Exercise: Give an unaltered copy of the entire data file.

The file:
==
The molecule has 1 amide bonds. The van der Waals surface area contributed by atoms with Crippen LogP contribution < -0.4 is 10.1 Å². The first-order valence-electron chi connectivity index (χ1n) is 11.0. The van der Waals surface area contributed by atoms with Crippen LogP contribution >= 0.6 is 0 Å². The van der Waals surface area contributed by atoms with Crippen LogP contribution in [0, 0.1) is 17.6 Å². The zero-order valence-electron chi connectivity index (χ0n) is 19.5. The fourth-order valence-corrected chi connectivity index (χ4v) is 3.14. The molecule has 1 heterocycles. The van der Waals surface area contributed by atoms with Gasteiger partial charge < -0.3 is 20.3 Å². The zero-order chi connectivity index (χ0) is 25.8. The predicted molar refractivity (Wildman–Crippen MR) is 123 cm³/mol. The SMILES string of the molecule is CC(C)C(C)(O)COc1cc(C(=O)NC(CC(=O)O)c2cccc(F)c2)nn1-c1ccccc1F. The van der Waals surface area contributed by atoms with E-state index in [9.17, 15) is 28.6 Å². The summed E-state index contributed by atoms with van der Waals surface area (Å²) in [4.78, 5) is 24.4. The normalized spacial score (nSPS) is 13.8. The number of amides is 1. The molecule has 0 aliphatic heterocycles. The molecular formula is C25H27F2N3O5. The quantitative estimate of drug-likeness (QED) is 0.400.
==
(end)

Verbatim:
The molecule has 1 amide bonds. The van der Waals surface area contributed by atoms with Crippen LogP contribution < -0.4 is 10.1 Å². The first-order valence-electron chi connectivity index (χ1n) is 11.0. The van der Waals surface area contributed by atoms with Crippen LogP contribution >= 0.6 is 0 Å². The van der Waals surface area contributed by atoms with Crippen LogP contribution in [0, 0.1) is 17.6 Å². The zero-order valence-electron chi connectivity index (χ0n) is 19.5. The fourth-order valence-corrected chi connectivity index (χ4v) is 3.14. The molecule has 1 heterocycles. The van der Waals surface area contributed by atoms with Gasteiger partial charge < -0.3 is 20.3 Å². The zero-order chi connectivity index (χ0) is 25.8. The predicted molar refractivity (Wildman–Crippen MR) is 123 cm³/mol. The SMILES string of the molecule is CC(C)C(C)(O)COc1cc(C(=O)NC(CC(=O)O)c2cccc(F)c2)nn1-c1ccccc1F. The van der Waals surface area contributed by atoms with E-state index in [9.17, 15) is 28.6 Å². The summed E-state index contributed by atoms with van der Waals surface area (Å²) in [4.78, 5) is 24.4. The normalized spacial score (nSPS) is 13.8. The number of amides is 1. The molecule has 0 aliphatic heterocycles. The molecular formula is C25H27F2N3O5. The quantitative estimate of drug-likeness (QED) is 0.400.